To start EOL, click Start»Programs»EOL»EOL. This assumes you accepted the default installation setup.
Text File Formats
EOL will convert English Windows (CRLF), Old Mac (CR before OS X 10) and Unix (Linux) (LF) text files to any of the three formats. EOL determines each file's line ending type automatically.
Selecting Files for Conversion
To convert one or more files, select a Drive (See Figure 1) where the file(s) reside. Select a Folder by clicking a folder name. Files in the selected folder will be displayed to the right of the Folder tree.
Click a file to select it for conversion. You can Ctrl+click (press and hold the Ctrl key while clicking a file) to select multiple files. Shift+click will select a range of files.
You can select files using wild cards. The wild card characters are * and ?. * will match any number of (including zero) characters in a file name; ? will match exactly one character. All other characters match themselves, ignoring upper/lower case differences. * and ? may be used more than once. A maximum of eight * may be used. Press the Enter key to update the file list. In figure 1, *.txt selected all files ending with .txt. ???.txt will select all three-character file names with txt as the extension.
You can select all files in the list by typing Ctrl+A or selecting menu item Edit»Select All.
WARNING: Do not select files that are binary. EOL will damage binary files beyond repair. A very limited list of Windows binary files is those that end with .EXE, .DOC, .PDF, .JPG, .MPG, .DLL, .ZIP, as well as many others. You must not convert binary files with EOL. A reasonable (but not perfect) guideline is: If you can read (not just open) all of a file with Notepad or other text editor, it is probably not a binary file and can be converted with EOL.
EOL attempts to detect binary files and warn against converting them. EOL can not always detect whether a file is binary or text: Some text files may contain diacritic letters or other characters, such as ©, that will make EOL flag the file as binary. (EOL considers a file having one or more characters with a code of 0 to 7, 14 to 31, or 128 to 255 to be a binary file.) Worse, true binary files may not be flagged as such by EOL. Just as you don't drive carelessly because you know you are wearing a seatbelt, you must not select files carelessly and trust EOL to prevent damage.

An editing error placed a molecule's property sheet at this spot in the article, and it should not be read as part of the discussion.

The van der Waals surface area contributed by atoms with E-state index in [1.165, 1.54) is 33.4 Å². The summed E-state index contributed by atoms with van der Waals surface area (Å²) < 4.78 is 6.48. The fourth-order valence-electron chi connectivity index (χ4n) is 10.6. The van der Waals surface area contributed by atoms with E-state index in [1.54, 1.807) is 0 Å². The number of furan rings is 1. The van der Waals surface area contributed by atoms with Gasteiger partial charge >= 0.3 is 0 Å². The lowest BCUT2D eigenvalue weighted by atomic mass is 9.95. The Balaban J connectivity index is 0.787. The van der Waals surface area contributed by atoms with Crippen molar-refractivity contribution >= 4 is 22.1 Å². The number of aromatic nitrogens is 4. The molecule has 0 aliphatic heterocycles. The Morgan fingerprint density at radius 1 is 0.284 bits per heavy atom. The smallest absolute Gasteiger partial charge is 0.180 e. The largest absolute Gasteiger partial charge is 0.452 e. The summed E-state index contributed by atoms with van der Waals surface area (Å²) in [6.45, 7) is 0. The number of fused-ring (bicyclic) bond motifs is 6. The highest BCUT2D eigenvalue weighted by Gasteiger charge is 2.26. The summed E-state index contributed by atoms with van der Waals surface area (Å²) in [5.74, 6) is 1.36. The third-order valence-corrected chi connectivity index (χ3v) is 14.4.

You must be the final arbiter of whether a file is text or binary. Do not select files that are true binary.
If - in spite of your careful choice of files - a binary file (as defined by EOL) is encountered during conversion, you will be warned that converting the file could damage it beyond repair. You will be asked whether to proceed with the file. You must click one of
You should click Yes or Yes to All Binary only if you know the file(s) is truly a text file mistakenly flagged as binary by EOL. Diacritic letters will cause EOL to flag a file as binary. These occur frequently in some non-English language text files. If you answer Yes to All Binary or No to All Binary, binary files will be converted accordingly, until all selected files have been visited. In any case, non-binary files (i.e., text files) will be processed until all selected files have been visited, unless Cancel is clicked. Clicking Cancel skips all remaining files. If you are in doubt about a possible binary file, you should cancel the conversion, checkmark Make Backup Copies, and then click the Convert button again.
Making Backup Copies
The check box labeled Make Backup Copies (see Figure 1) determines whether a backup copy of the original file is made. If the check box is checkmarked then a backup file will be made with .BAKxx appended to the original name in the same folder, and x replaced by a digit 00 through 99. xx will be one higher than the largest existing xx.
For example, myfile.txt will have a backup file named myfile.txt.BAK01 the first time it is converted with Make Backup Copies checkmarked. Next will be myfile.txt.BAK01, and so on to myfile.txt.BAK99.
The Make Backup Copies check box state is saved when you close EOL and it is restored when you start EOL again.
Three radio buttons at the right of the EOL window determine the resulting text file format: Windows, Old Mac or Unix (Linux). Only one radio button can be selected at a time.
After selecting a Convert To type, click the Convert button to convert the file or files. Double-click a file name to convert the file immediately. Each converted file replaces its original file. A progress indicator updates after every 100 lines. The progress indicator has a Cancel button to stop conversion of the current file. The original file will remain unchanged if Cancel is clicked, and you will be asked if you want to continue with any remaining selected files. You must answer Yes or No. Files containing a few hundred or a few thousand lines will typically be converted so fast that you may not see the progress indicator.
If a file to be converted is the same type as the Convert To type, it will be skipped.